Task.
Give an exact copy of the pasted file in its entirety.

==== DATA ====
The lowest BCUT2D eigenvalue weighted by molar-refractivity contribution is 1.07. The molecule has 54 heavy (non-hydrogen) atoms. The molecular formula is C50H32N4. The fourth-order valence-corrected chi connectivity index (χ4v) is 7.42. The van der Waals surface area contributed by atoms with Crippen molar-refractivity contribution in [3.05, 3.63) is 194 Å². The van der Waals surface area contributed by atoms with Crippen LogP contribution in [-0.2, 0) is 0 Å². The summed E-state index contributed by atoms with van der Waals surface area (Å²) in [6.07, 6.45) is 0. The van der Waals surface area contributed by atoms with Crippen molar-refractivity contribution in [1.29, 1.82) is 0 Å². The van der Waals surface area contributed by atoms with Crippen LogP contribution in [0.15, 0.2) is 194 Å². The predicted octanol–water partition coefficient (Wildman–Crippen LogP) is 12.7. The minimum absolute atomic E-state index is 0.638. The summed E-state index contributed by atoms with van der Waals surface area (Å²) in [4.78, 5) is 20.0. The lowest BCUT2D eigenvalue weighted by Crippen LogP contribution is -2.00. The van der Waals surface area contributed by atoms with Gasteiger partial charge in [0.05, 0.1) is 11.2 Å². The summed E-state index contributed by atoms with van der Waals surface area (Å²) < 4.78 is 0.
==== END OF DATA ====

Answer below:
The lowest BCUT2D eigenvalue weighted by molar-refractivity contribution is 1.07. The molecule has 54 heavy (non-hydrogen) atoms. The molecular formula is C50H32N4. The fourth-order valence-corrected chi connectivity index (χ4v) is 7.42. The van der Waals surface area contributed by atoms with Crippen molar-refractivity contribution in [3.05, 3.63) is 194 Å². The van der Waals surface area contributed by atoms with Crippen LogP contribution in [-0.2, 0) is 0 Å². The summed E-state index contributed by atoms with van der Waals surface area (Å²) in [6.07, 6.45) is 0. The van der Waals surface area contributed by atoms with Crippen molar-refractivity contribution in [1.29, 1.82) is 0 Å². The van der Waals surface area contributed by atoms with Crippen LogP contribution in [0.15, 0.2) is 194 Å². The predicted octanol–water partition coefficient (Wildman–Crippen LogP) is 12.7. The minimum absolute atomic E-state index is 0.638. The summed E-state index contributed by atoms with van der Waals surface area (Å²) in [4.78, 5) is 20.0. The lowest BCUT2D eigenvalue weighted by Crippen LogP contribution is -2.00. The van der Waals surface area contributed by atoms with Gasteiger partial charge in [0.05, 0.1) is 11.2 Å². The summed E-state index contributed by atoms with van der Waals surface area (Å²) < 4.78 is 0.